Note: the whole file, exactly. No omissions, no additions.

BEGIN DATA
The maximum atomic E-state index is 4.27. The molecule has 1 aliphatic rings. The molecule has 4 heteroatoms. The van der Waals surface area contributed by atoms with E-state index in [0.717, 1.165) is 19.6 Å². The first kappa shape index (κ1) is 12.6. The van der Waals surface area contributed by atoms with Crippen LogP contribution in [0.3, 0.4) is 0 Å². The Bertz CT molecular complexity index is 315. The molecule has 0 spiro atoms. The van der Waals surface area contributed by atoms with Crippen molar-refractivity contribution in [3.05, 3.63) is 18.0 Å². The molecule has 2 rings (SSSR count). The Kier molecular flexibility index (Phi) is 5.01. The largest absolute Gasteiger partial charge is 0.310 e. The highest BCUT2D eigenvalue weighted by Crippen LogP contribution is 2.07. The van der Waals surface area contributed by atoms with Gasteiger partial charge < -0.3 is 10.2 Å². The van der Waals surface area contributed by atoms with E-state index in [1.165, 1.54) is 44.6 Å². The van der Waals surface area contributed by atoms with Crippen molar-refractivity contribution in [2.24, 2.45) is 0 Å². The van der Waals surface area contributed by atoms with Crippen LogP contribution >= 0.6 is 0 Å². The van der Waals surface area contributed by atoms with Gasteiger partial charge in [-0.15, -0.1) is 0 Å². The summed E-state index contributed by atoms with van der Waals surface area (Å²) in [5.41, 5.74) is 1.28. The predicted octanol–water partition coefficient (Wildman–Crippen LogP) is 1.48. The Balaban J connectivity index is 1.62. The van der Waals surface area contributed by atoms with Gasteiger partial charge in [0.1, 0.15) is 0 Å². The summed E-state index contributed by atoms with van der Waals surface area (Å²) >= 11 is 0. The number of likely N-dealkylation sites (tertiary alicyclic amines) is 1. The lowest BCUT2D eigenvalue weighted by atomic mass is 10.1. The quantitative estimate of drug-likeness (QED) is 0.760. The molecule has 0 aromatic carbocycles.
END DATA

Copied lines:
The maximum atomic E-state index is 4.27. The molecule has 1 aliphatic rings. The molecule has 4 heteroatoms. The van der Waals surface area contributed by atoms with E-state index in [0.717, 1.165) is 19.6 Å². The first kappa shape index (κ1) is 12.6. The van der Waals surface area contributed by atoms with Crippen LogP contribution in [0.3, 0.4) is 0 Å². The Bertz CT molecular complexity index is 315. The molecule has 0 spiro atoms. The van der Waals surface area contributed by atoms with Crippen molar-refractivity contribution in [3.05, 3.63) is 18.0 Å². The molecule has 2 rings (SSSR count). The Kier molecular flexibility index (Phi) is 5.01. The largest absolute Gasteiger partial charge is 0.310 e. The highest BCUT2D eigenvalue weighted by Crippen LogP contribution is 2.07. The van der Waals surface area contributed by atoms with Gasteiger partial charge < -0.3 is 10.2 Å². The van der Waals surface area contributed by atoms with E-state index in [1.165, 1.54) is 44.6 Å². The van der Waals surface area contributed by atoms with Crippen molar-refractivity contribution in [2.24, 2.45) is 0 Å². The van der Waals surface area contributed by atoms with Crippen LogP contribution >= 0.6 is 0 Å². The van der Waals surface area contributed by atoms with Gasteiger partial charge in [-0.15, -0.1) is 0 Å². The summed E-state index contributed by atoms with van der Waals surface area (Å²) in [5.41, 5.74) is 1.28. The predicted octanol–water partition coefficient (Wildman–Crippen LogP) is 1.48. The Balaban J connectivity index is 1.62. The van der Waals surface area contributed by atoms with Gasteiger partial charge in [0.1, 0.15) is 0 Å². The summed E-state index contributed by atoms with van der Waals surface area (Å²) >= 11 is 0. The number of likely N-dealkylation sites (tertiary alicyclic amines) is 1. The lowest BCUT2D eigenvalue weighted by atomic mass is 10.1. The quantitative estimate of drug-likeness (QED) is 0.760. The molecule has 0 aromatic carbocycles.